Leeds lost on the same day that Arsenal defeated Newcastle and the title race was back on. After the game, a trembling Bertie Mee gave a riveting speech to his players in which he told them to “put your families second just for the next six weeks, we have a chance to make history here.” The circumstances of Leeds defeat have drifted into football folklore; they lost 2-1 at home to West Bromwich Albion. Already a goal down, Norman Hunter`s pass hit Tony Brown and bounced to Colin Suggett, the only Baggies player inside the Leeds half and at least ten yards offside. Though the linesman raised his flag, the referee Ray Tinker, inexplicably waved play on, leaving a half smirking Suggett to bear down on the Leeds goal and set up Jeff Astle for a tap in. The decision was so incompetent that Revie ordered his players off the pitch and a crowd invasion began, causing indignant commentator Barry Davies to rage, “Leeds are going mad and they have every right to go mad.” Whilst Leeds understandably raged, Arsenal had been handed a lifeline, having already secured a place in the Cup Final, the Gunners saw the chance to emulate Spurs` feat of 1960-61 of winning the Double. Arsenal led the table until late April, when they travelled to Elland Road one point clear the top of the table, but lost 1-0, bringing the title race to a thrilling conclusion. Arsenal and Leeds both won the following weekend, the Gunners edging out Stoke 1-0 in a tense encounter at Highbury. The Gunners had one game left; Leeds had concluded their league programme, Arsenal were one point behind and had to travel to White Hart Lane.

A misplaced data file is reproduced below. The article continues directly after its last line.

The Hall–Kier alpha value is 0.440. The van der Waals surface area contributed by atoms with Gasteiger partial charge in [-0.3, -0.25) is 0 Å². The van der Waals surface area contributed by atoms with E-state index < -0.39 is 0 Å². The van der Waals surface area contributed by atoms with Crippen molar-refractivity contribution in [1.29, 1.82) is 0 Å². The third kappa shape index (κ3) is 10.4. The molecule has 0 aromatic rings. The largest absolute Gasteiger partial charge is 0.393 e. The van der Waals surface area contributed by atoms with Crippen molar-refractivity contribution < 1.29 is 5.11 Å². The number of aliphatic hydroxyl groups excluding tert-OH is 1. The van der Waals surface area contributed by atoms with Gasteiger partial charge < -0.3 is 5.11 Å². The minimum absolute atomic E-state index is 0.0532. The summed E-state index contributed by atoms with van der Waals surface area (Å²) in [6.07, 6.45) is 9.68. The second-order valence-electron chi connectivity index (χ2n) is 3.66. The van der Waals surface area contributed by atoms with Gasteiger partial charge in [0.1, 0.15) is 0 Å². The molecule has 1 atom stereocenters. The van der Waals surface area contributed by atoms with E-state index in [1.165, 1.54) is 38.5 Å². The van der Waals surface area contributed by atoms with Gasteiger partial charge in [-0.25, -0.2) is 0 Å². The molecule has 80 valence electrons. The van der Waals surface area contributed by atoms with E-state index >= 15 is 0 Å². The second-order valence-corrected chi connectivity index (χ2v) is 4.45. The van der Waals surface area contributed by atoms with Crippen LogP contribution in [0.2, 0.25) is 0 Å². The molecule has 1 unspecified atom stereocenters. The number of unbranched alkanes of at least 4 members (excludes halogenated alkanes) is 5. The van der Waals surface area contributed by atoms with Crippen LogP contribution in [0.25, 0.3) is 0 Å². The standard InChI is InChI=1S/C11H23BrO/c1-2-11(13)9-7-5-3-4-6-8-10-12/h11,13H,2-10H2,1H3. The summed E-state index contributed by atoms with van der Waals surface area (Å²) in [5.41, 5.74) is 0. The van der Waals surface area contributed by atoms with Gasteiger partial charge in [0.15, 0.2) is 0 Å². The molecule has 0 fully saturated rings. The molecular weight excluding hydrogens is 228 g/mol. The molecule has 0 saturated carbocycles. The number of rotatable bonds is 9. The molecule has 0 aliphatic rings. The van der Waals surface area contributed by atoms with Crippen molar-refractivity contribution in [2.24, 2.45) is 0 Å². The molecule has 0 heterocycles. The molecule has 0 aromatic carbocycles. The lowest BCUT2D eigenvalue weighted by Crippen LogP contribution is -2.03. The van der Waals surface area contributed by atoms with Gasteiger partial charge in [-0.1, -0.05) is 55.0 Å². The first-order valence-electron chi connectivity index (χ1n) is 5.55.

On Monday, 3rd May, 1971, Arsenal made the short journey to White Hart Lane; the permutations were that a victory or a goalless draw would win them the title. A score draw or a defeat and Revie and Leeds would be crowned champions. Over 50,000 packed inside the ground, estimates range from 40,000 to 100,000 depending on who you ask as to how many were locked out on the Seven Sister`s Road. The throng of people was so assiduous that the match referee abandoned his car on Tottenham High Road and made the rest of the journey on foot. Pre match, Spurs were bullish as ever, maintaining a habit that persists generations on as Alan Mullery unwisely told the press pre match, “Arsenal have as much chance of being given the title by Spurs as I have of being given the crown jewels.” A fraught game tumbled on at 0-0, a result good enough to secure Arsenal the title. Nerves pierced the night air until with three minutes remaining, Radford`s shot forced a fine low save from Jennings, Armstrong collected the rebound, sauntering past Joe Kinnear before clipping a cross into the box, which Radford headed in off the underside of the bar. A Spurs equaliser would have snatched the title away from their North London rivals, but Arsenal held on. At the final whistle, Gooners invaded the pitch in the thrall of delirium. Once back in the dressing room, Mee walked back to the pitch to salute the supporters. Ken Friar warned him not to due to the thriving mosh pit of ecstatic Gooners on the pitch. Mee responded regally in his typically clipped tones, “There are times in life where one must do one`s duty.” Mee returned to the dressing room minutes later with his well tailored suit ripped the shreds. Five days later, Arsenal beat Liverpool 2-1 in extra time at Wembley to ensure the club`s first double. The sky was the limit, in a rare piece of blue sky thinking, Mee told a reporter at the parade at Islington Town Hall, “I wanted to win the F.A. Cup for Frank McLintock, the league championship was for my Chairman Denis Hill Wood. As for me? I wouldn`t mind the European Cup next year.” But the optimism was short lived, Don Howe, dismayed that Denis Hill Wood had not mentioned him in his after dinner speech for the Double celebrations, left to manage West Brom. (Nice to see public relations gaffes are not the sole preserve of Denis Hill Wood`s son). Neither Howe nor Mee were ever successful managers without one another, elucidating their symbiosis. The Double team was broken up after their narrowly missed the title in 1972. They would again surrender to years of mediocrity and it would be 18 years, before they would recapture the biggest prize again.LD.